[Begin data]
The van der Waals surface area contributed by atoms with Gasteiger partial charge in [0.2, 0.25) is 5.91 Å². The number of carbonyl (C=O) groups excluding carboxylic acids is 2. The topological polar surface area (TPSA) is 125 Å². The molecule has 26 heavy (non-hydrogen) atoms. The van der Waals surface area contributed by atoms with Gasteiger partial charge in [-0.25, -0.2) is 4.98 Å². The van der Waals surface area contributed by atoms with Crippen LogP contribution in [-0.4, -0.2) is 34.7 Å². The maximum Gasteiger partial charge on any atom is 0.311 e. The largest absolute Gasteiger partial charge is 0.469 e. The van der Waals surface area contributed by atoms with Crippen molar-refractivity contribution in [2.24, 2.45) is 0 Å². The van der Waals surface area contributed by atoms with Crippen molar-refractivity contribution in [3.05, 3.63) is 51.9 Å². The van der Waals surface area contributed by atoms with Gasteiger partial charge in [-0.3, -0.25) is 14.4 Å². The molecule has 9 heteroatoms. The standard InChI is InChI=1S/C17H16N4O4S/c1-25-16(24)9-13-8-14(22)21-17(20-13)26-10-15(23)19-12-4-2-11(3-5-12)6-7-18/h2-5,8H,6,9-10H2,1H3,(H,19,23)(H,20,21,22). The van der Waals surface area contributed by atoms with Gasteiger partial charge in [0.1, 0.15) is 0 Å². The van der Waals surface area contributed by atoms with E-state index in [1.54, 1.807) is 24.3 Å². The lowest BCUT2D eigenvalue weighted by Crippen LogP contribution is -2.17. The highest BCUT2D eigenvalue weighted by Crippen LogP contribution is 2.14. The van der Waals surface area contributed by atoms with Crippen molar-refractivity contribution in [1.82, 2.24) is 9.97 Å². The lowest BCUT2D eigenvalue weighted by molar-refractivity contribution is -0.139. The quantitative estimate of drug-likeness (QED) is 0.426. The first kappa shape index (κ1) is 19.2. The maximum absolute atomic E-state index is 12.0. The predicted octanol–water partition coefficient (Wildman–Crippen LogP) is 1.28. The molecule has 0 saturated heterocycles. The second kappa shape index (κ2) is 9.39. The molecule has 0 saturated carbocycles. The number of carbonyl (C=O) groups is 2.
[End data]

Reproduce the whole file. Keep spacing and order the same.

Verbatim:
The van der Waals surface area contributed by atoms with Gasteiger partial charge in [0.2, 0.25) is 5.91 Å². The number of carbonyl (C=O) groups excluding carboxylic acids is 2. The topological polar surface area (TPSA) is 125 Å². The molecule has 26 heavy (non-hydrogen) atoms. The van der Waals surface area contributed by atoms with Gasteiger partial charge in [-0.25, -0.2) is 4.98 Å². The van der Waals surface area contributed by atoms with Crippen LogP contribution in [-0.4, -0.2) is 34.7 Å². The maximum Gasteiger partial charge on any atom is 0.311 e. The largest absolute Gasteiger partial charge is 0.469 e. The van der Waals surface area contributed by atoms with Crippen molar-refractivity contribution in [2.24, 2.45) is 0 Å². The van der Waals surface area contributed by atoms with Crippen molar-refractivity contribution in [3.05, 3.63) is 51.9 Å². The van der Waals surface area contributed by atoms with Gasteiger partial charge in [-0.3, -0.25) is 14.4 Å². The molecule has 9 heteroatoms. The standard InChI is InChI=1S/C17H16N4O4S/c1-25-16(24)9-13-8-14(22)21-17(20-13)26-10-15(23)19-12-4-2-11(3-5-12)6-7-18/h2-5,8H,6,9-10H2,1H3,(H,19,23)(H,20,21,22). The van der Waals surface area contributed by atoms with Gasteiger partial charge in [0.1, 0.15) is 0 Å². The van der Waals surface area contributed by atoms with E-state index in [1.54, 1.807) is 24.3 Å². The lowest BCUT2D eigenvalue weighted by Crippen LogP contribution is -2.17. The highest BCUT2D eigenvalue weighted by Crippen LogP contribution is 2.14. The van der Waals surface area contributed by atoms with Crippen molar-refractivity contribution in [1.82, 2.24) is 9.97 Å². The lowest BCUT2D eigenvalue weighted by molar-refractivity contribution is -0.139. The quantitative estimate of drug-likeness (QED) is 0.426. The first kappa shape index (κ1) is 19.2. The maximum absolute atomic E-state index is 12.0. The predicted octanol–water partition coefficient (Wildman–Crippen LogP) is 1.28. The molecule has 0 saturated heterocycles. The second kappa shape index (κ2) is 9.39. The molecule has 0 saturated carbocycles. The number of carbonyl (C=O) groups is 2.